Two weeks after the Boston marathon bombings killed three people and injured hundreds more, one suspect is dead and another is in custody and charged with a capital crime. The basic outlines of the story of the Tsarnaev brothers seem clear. Yet recent news reports and comments from members of Congress underscore that critical questions about their alleged crimes remain unanswered, complicating the emerging debate over what lessons America should draw from the horror on Boylston Street. Here are the most pressing:
Did They Really Act On Their Own? During his initial interrogation, Dzhokhar Tsarnaev reportedly said that he and his brother Tamerlan acted alone, motivated by anger over America’s wars in Iraq and Afghanistan, and that they learned how to construct their bombs online. Officials have disclosed no evidence to the contrary, but there are hints of a more complex plot. By some accounts, their bomb detonators–exploded via remote controllers for toy cars–required a sophistication that the Tsarnaev brothers didn’t otherwise show when, for instance, they failed to wear disguises to the marathon site, or when they carelessly allowed a hostage to escape. “There was some outside counsel to these individuals on how to build and how to detonate,” House Intelligence Committee Chairman Mike Rogers told Fox News last week, although a national security source also told Fox that the toy-car detonator is not a known al Qaeda technique.
Meanwhile, investigators continue to explore a six-month trip Tamerlan took to Russia last year, and whether he met with Islamist rebels in the country’s troubled republic of Dagestan. House Homeland Security Chairman Michael McCaul suggested to NBC yesterday that the Tsarnaev brothers might have had a foreign “trainer”: “And the question is, where is that trainer or trainers?” McCaul asked. “Are they overseas in the Chechen region or are they in the United States?”
How Much Does Vladimir Putin Know? Some lawmakers believe the Russian government is being coy about its intelligence on the Tsarnaev family. “I think they do know more than they’re telling us,” Democratic Rep. Adam Schiff, a member of the House Intelligence Committee, told CNN yesterday. Those suspicions have hardly been allayed by this weekend’s revelation that Russia informed U.S. officials only recently about recorded phone conversations, including one in which Tamerlan Tsarnaev and his mother, Zubeidat Tsarnaeva, discussed “jihad.”
Those conversations were the basis for the warning by Russia’s Federal Security Service (FSB) to the FBI about Tamerlan Tsarnaev two years ago. After the FBI’s three-month investigation sounded no alarms, however, Russia didn’t respond to the bureau’s request for more information.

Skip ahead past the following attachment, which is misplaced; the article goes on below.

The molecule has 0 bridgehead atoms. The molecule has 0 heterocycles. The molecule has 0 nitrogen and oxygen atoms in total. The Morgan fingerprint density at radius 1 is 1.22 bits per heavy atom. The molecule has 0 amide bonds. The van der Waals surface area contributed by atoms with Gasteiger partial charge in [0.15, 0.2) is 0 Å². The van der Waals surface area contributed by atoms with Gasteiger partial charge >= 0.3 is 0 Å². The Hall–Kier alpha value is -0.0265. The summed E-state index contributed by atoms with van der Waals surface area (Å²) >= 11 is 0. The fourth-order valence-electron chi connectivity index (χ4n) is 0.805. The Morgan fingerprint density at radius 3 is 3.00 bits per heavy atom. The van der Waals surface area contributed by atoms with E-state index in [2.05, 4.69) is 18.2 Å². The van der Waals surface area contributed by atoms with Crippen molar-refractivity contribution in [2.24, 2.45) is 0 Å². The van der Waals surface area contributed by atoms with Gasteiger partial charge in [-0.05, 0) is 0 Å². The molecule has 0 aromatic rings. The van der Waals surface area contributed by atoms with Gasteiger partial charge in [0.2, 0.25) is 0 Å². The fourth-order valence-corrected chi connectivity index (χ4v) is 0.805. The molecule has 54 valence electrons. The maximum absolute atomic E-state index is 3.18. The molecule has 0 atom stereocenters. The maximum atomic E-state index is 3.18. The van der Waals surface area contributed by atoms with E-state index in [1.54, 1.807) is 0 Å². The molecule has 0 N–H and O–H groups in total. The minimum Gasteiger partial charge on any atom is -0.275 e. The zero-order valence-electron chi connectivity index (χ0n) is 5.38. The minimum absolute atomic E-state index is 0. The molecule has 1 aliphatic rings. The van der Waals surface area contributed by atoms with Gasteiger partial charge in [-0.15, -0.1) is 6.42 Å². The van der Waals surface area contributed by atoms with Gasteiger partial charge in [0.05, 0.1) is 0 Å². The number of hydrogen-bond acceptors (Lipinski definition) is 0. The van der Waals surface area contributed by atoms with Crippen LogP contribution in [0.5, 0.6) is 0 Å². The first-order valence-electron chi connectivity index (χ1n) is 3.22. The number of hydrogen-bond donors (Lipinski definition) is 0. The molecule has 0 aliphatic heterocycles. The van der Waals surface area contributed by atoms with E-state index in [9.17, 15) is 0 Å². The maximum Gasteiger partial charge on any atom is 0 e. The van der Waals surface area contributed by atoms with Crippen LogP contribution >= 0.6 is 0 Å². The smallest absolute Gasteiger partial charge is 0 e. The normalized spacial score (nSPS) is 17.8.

“There’s got to be a basis for why [Russia] went up on her electronically or why they went up on one of her affiliates or associates,” Schiff told CNN, referring to Tsarnaev’s mother. “We haven’t received that information from the Russians.” It’s possible Russia is worried about exposing its intelligence operations. It’s also possible the Russians just don’t like to share with us. As Rogers noted on ABC’s “This Week” yesterday, “You have to remember the FSB is a hostile service to the FBI and the CIA.”
Did U.S. Intelligence Officials Fail to ‘Connect the Dots’ Again? A more dogged pursuit of leads and better intelligence sharing could have prevented the September 11 attacks, and some lawmakers now wonder if the same goes for Boston. The FBI investigated Tamerlan in 2011 after Russia’s initial warning that he’d grown enchanted by Islamic radicalism, but the bureau closed its file on him after finding no “derogatory” information. Even if the FBI had no legal grounds to continue surveilling Tsarnaev without more specific information, however, some critics suggest that local law enforcement could have kept an eye on him.
At the federal level, meanwhile, critics are asking whether intelligence agencies should have perked up when Tamerlan returned from a six-month trip to Russia last year. Republican Senator Lindsey Graham of South Carolina calls it a “system failure” that the Department of Homeland Security didn’t notify the CIA and FBI about Tamerlan’s trip. “I am now saying to my fellow citizens, 11 years after 9/11 clearly our system is not working,” Graham told CNN last week. But Homeland Security chief Janet Napolitano told Congress last week that her department didn’t notify the FBI because the bureau’s alert on Tsarnaev had expired months before, leaving DHS with no impetus to share word of the trip. Some members of Congress weren’t assuaged, and have also wondered why the FBI team in Boston didn’t get more prodding from headquarters.
Who Is ‘Misha’ and Where Is He? Tamerlan’s relatives say that his sharp turn toward Islam, while perhaps fostered in part by disappointment over his stalled boxing career, was encouraged by a man the Associated Press describes as a “mysterious radical”–a bearded man known only as “Misha.” “This person just took his brain. He just brainwashed him completely,” Tsarnaev’s uncle, Ruslan Tsarni tells CNN. Misha is a Muslim convert who urged Tamerlan to quit boxing, stop studying music, and adopt a sharply anti-American worldview. The Associated Press and other news outlets have thus far been unable to locate Misha, an older, heavyset Armenian native with a reddish beard whom Tamerlan reportedly met in 2008 or 2009. According to the Daily Beast, the feds have now identified “Misha,” though it’s unclear whether they have spoken to him yet. They are no doubt eager to. With so many questions about the terror in Boston still lingering, investigators are desperate to talk to anyone who might have answers. Update: Last night Christian Caryl reported meeting with a man in Rhode Island who he says is Misha; the man says he “wasn’t [Tamerlan's] teacher, and that he is “cooperating entirely” with the FBI.